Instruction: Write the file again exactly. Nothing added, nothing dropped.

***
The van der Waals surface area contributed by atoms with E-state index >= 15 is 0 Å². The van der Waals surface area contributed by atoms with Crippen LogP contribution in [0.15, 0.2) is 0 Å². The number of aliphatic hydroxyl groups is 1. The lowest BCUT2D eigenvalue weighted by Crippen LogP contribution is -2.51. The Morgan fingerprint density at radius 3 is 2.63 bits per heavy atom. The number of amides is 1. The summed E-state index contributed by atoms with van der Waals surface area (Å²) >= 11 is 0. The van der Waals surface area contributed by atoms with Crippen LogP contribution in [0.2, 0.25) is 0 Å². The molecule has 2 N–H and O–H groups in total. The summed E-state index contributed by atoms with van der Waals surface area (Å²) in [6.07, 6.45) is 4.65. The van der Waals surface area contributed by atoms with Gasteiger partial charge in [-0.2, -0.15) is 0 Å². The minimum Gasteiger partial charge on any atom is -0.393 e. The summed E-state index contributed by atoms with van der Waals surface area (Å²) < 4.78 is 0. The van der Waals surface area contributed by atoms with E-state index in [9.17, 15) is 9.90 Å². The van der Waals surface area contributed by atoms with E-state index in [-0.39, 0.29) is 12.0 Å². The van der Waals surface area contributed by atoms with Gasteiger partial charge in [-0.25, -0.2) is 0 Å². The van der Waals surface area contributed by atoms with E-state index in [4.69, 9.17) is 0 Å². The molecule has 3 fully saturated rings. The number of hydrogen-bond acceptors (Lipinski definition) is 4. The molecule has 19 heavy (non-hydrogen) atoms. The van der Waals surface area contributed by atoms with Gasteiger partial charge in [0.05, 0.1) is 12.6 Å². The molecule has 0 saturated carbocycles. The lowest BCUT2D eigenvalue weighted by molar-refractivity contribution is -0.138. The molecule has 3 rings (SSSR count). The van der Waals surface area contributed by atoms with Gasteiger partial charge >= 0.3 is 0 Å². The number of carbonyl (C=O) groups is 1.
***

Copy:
The van der Waals surface area contributed by atoms with E-state index >= 15 is 0 Å². The van der Waals surface area contributed by atoms with Crippen LogP contribution in [0.15, 0.2) is 0 Å². The number of aliphatic hydroxyl groups is 1. The lowest BCUT2D eigenvalue weighted by Crippen LogP contribution is -2.51. The Morgan fingerprint density at radius 3 is 2.63 bits per heavy atom. The number of amides is 1. The summed E-state index contributed by atoms with van der Waals surface area (Å²) >= 11 is 0. The van der Waals surface area contributed by atoms with Crippen LogP contribution in [0.2, 0.25) is 0 Å². The molecule has 2 N–H and O–H groups in total. The summed E-state index contributed by atoms with van der Waals surface area (Å²) in [6.07, 6.45) is 4.65. The van der Waals surface area contributed by atoms with Gasteiger partial charge in [-0.2, -0.15) is 0 Å². The minimum Gasteiger partial charge on any atom is -0.393 e. The summed E-state index contributed by atoms with van der Waals surface area (Å²) < 4.78 is 0. The van der Waals surface area contributed by atoms with E-state index in [9.17, 15) is 9.90 Å². The van der Waals surface area contributed by atoms with E-state index in [-0.39, 0.29) is 12.0 Å². The van der Waals surface area contributed by atoms with Gasteiger partial charge in [-0.25, -0.2) is 0 Å². The van der Waals surface area contributed by atoms with E-state index in [4.69, 9.17) is 0 Å². The molecule has 3 fully saturated rings. The number of hydrogen-bond acceptors (Lipinski definition) is 4. The molecule has 19 heavy (non-hydrogen) atoms. The van der Waals surface area contributed by atoms with Gasteiger partial charge in [0.05, 0.1) is 12.6 Å². The molecule has 0 saturated carbocycles. The lowest BCUT2D eigenvalue weighted by molar-refractivity contribution is -0.138. The molecule has 3 rings (SSSR count). The van der Waals surface area contributed by atoms with Gasteiger partial charge >= 0.3 is 0 Å². The number of carbonyl (C=O) groups is 1.